18

Found this code on http://www.docjar.com/html/api/java/util/HashMap.java.html after searching for a HashMap implementation.

  264       static int hash(int h) {
  265           // This function ensures that hashCodes that differ only by
  266           // constant multiples at each bit position have a bounded
  267           // number of collisions (approximately 8 at default load factor).
  268           h ^= (h >>> 20) ^ (h >>> 12);
  269           return h ^ (h >>> 7) ^ (h >>> 4);
  270       }

Can someone shed some light on this? The comment tells us why this code is here but I would like to understand how this improves a bad hash value and how it guarantees that the positions have bounded number of collisions. What do these magic numbers mean?

22

In order for it to make any sense it has to be combined with an understanding of how HashMap allocates things in to buckets. This is the trivial function by which a bucket index is chosen:

static int indexFor(int h, int length) {
    return h & (length-1);
}

So you can see, that with a default table size of 16, only the 4 least significant bits of the hash actually matter for allocating buckets! (16 - 1 = 15, which masks the hash by 1111b)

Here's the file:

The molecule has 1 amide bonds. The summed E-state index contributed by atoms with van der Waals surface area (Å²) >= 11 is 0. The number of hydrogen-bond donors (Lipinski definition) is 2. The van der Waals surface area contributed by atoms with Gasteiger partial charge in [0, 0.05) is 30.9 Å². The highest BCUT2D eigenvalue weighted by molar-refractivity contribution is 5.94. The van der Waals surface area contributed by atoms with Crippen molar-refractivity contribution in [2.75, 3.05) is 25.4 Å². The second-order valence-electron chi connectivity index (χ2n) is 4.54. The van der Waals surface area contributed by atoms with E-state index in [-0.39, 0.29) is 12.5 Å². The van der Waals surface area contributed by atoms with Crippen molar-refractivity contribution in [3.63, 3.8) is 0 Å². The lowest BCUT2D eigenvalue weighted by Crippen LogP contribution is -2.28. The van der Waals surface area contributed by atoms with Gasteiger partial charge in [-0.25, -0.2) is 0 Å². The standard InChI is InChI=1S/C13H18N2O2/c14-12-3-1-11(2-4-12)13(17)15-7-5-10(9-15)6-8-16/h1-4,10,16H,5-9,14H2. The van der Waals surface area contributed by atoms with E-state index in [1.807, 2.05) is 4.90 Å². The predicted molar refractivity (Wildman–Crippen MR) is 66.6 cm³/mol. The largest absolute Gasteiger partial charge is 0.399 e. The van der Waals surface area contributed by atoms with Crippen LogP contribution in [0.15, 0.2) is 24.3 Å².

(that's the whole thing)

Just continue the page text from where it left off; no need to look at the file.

This could clearly be bad news if your hashCode function returned:

10101100110101010101111010111111

01111100010111011001111010111111

11000000010100000001111010111111
//etc etc etc

Such a hash function would not likely be "bad" in any way that is visible to its author. But if you combine it with the way the map allocates buckets, boom, MapFail(tm).

If you keep in mind that h is a 32 bit number, those are not magic numbers at all. It is systematically xoring the most significant bits of the number rightward into the least significant bits. The purpose is so that "differences" in the number that occur anywhere "across" it when viewed in binary become visible down in the least significant bits.

Collisions become bounded because the number of different numbers that have the same relevant LSBs is now significantly bounded because any differences that occur anywhere in the binary representation are compressed into the bits that matter for bucket-ing.

  • Thank you for the detailed explanation! – c_maker Oct 28 '11 at 1:34

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